|Photo by Laura Bear|
Some sad things happened in the past week. I was struck the deepest by Robin Williams' death at his own hand. Robin Williams was a bicycle fan, which wins points for me, as well as a seemingly good and kind person and a jaw-dropping, cyclone-speed, sharp-witted comedian and talented dramatic actor. You don't have to search far on the internet to find examples of his kindness and his wit, as well as his work. This only makes the circumstances of his death all the more difficult for us to understand. Here was a man who had it all, right? Fame, fortune, a loving family, a beloved public personality. Yet, he suffered from depression. Watching him interact with Koko the gorilla on a recently shared you-tube video displayed a compassion and sensitivity that one rarely sees from public figures of late. I am pretty sure that Robin Williams understood the beauty of life, so why would he take his own?
Of course, I cannot begin to answer that question for Robin Williams, because I didn't know him. But, depression is a disease with a tremendous outreach. Being or living with a depressed person can be extremely difficult. Because depression is not rational. Depression is more than feeling "down." Depression is not a lack of being able to keep your chin up when things go bad. It is a chemical imbalance, a physical change in the brain that causes irrational thoughts and feelings and physical symptoms, such as fatigue and insomnia and irritability and crying or laughing or feeling suicidal or extremely, gravely hopeless for no specific reason. Yet, depressed people can still laugh. They may even seem okay most of the time. Perhaps people who are more sensitive to life's beauty and life's horrors are more vulnerable than most, but I would argue that anyone with a brain has the potential to get the disease. I have read that depression is anger turned inward. Maybe this is partially true, but this makes it sound like one can simply decide to express anger more outwardly and all will be well. As someone who has struggled with depression, I can tell you that this is not the case, although talking about it with someone who is trained to respond appropriately, or just someone who will simply listen, can help, at least for a little while. If only treatment were so simple.There are many triggers: a tragic event, a death in the family, divorce or any other loss, stroke, surviving a life-threatening illness, brain injury. But, sometimes there is no trigger. Sometimes, no matter how well we take care of ourselves, our brains betray us and we are left bewildered and shaken. We are alone in a crowd. No one truly understands. We want to stop feeling this way, but nothing we try seems to work. How does one stop that feeling of drowning over and over again, despite the life jackets floating just out of reach on the water? And then we reach one, but a rogue wave overtakes us anyway and we lose the life preserver. And then we get tired. Get the picture?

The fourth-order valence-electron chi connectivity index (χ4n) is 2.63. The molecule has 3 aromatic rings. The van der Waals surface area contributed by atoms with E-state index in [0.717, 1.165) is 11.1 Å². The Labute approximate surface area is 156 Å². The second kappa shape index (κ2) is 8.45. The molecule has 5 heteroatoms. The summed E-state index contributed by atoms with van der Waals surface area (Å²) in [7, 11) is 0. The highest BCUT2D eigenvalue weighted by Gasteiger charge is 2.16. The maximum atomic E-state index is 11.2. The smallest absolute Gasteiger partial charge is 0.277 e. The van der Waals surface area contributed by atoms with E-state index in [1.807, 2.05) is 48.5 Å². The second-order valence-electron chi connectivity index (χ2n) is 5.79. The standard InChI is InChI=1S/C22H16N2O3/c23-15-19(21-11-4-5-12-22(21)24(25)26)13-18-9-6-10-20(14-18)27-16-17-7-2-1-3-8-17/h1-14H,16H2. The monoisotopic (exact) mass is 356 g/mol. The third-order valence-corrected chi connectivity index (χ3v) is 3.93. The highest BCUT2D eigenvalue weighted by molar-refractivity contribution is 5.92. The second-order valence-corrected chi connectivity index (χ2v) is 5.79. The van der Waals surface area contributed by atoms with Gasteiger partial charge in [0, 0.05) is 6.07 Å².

So, what can we do for someone who suffers this disease? What can the people who love them do for themselves? Don't be afraid to talk about it, would be a good start. Recognize it for what it is. Try not to place blame on anyone. Get help, this may include meds, so what? You take meds for other diseases, don't you? Give support. Accept support. Take care of your needs. Seek the company of others. Express your inner beauty. Acknowledge your vulnerabilities. Educate yourself. Get help. Get help. Get help. Find something that gives you reprieve that doesn't cause more damage. Physical activity, writing, meditation and medication work for me. For those who care, don't blame yourself if you can't save that person. Sometimes the disease wins.
RIP, Mr. Williams.
|Photo by Laura Bear|